You calling me and illiterate hick? I’ll have you know that I DIDN’T pass out in the back of the pick up last night, drunk on shine. That’s saved for the weekend!

    • Poetrooper says:

      Um, Dog, apparently you didn’t clear the alcohol fumes from your hick brain sufficiently to take note of the fact that I said it was a bit of a long read for the TAH “FORMAT” not TAH “READERS.”

      If I’d had you in mind when writing that prologue, I would have correctly said, “An impossibly long and incomprehensible slog.”

      There, is that better?

  6. Graybeardc says:

    Interesting read, good insights, and now that I think about it it fits my experience.

  7. Jeff LPH 3, 63-66 says:

    I wish I would have saved the email about Trump is like a salty Sailor who is crude with his language doesn’t give a shit about what people say about him Etc. BUT GETS THE JOB DONE. I think that the salty Sailor was from before the Navy went politicaly correct but I maybe wrong.

  8. 5th/77thFA says:

    I didn’t have to GUESS that is was a post from Poetrooper, he signed/typed his name to it. I GUESS that Aviation Physicist Chet Richards was a GUEST of Poe. Or it would be my GUESS that American Thinker GUESSED that the readers of TAH would enjoy having a post thru Poe by Chet Richards as their GUEST. Would you like to make a GUESS? I GUESS that it was a fine post, no don’t have to GUESS, I read and comprehended the post in it’s entirety: and it was a dandy. President Trump will make his friends and enemies GUESS as to what outrageous thing he will tweet next. For someone with no military training he is following one of the basic concepts; keep your enemy off balance and make them GUESS as to your next move. Strangely enough, that concept is a good business model also. The Donald knew that the true enemies of this country were on both sides of the aisle, and the swamp was full of them. No, he was not my first choice in the primaries, and neither were any of the established politicos. I honestly was supporting Dr. Ben Carson, mainly cause he was an outsider. When it came down to that lying, conniving, back stabbing, no cooking baking, murderous trash from hell bitch of Bengahzi, Wide Load Canckles McPantsuit and dTrump, well duh huh. The evil we didn’t know, in this case, was better than the evil I DID know, may she finally rot in hell. In agreement with Dr. Richards, pure genius is dangerous to folks who can’t understand it, or are skeerd. Keep up the winning Trumpster, unless Dave and ExPH-2 decide to run in 2020, I GUESS I’ll vote for you again.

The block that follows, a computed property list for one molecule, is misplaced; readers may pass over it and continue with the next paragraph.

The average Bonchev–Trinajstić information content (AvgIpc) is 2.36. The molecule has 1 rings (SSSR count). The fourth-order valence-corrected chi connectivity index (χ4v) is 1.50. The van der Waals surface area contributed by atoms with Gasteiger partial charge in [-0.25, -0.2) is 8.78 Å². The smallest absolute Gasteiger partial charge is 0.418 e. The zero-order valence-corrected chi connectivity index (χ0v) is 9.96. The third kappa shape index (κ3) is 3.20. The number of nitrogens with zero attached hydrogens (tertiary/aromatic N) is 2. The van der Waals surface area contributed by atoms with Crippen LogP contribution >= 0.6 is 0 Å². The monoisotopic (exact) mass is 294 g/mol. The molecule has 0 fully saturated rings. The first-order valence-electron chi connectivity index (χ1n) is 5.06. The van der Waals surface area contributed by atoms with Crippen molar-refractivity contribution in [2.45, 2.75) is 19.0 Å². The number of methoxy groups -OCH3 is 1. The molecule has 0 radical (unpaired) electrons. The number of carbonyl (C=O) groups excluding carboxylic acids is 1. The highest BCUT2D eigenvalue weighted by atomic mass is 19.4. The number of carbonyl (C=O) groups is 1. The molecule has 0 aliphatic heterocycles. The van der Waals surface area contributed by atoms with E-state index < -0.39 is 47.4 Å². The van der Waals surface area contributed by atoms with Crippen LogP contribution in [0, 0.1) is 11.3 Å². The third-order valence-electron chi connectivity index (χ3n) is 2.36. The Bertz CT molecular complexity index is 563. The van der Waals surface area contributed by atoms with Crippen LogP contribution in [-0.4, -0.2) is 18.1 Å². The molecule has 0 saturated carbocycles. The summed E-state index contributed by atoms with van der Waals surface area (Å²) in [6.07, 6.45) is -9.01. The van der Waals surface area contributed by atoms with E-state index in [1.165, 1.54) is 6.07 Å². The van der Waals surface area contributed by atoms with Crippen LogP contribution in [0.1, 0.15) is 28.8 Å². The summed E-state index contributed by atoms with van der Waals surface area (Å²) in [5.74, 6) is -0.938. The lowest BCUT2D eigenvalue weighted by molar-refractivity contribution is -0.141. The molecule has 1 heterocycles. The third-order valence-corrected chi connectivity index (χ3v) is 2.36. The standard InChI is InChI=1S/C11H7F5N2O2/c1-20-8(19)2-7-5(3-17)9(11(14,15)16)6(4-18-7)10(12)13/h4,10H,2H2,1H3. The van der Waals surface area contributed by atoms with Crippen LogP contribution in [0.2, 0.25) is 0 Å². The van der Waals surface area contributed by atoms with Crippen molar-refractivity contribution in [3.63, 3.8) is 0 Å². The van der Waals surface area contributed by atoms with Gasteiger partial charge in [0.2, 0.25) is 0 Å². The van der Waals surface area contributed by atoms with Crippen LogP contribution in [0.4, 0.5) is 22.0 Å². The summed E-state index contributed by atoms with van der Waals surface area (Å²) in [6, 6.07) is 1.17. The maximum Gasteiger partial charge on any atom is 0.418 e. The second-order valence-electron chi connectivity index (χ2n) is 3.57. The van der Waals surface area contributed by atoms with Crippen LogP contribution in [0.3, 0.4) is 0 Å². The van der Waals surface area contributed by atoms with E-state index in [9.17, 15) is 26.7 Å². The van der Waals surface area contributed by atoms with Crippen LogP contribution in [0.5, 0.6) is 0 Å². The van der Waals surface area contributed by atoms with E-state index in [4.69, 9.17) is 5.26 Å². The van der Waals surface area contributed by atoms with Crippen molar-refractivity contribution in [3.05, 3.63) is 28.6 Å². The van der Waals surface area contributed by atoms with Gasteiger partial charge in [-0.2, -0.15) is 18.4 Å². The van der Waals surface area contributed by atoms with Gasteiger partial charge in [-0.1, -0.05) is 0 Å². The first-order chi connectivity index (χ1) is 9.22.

9. A Proud Infidel®™️ says:

    IMHO Washington DC has long been infested with those who have spent their lives entrenched in the was of the proverbial swamp and President Trump has shaken their proverbial apple cart so of course they’re going apeshit, everyone from bureaucrats to lifelong politicians!

  10. OWB says:

    Absolutely spot on analysis of both the creative process and the swamp. Whether it’s called brain storming or something else, advances are never made without somebody or a group coming up with something that was not there before. “Group think” is the antithesis of creativity.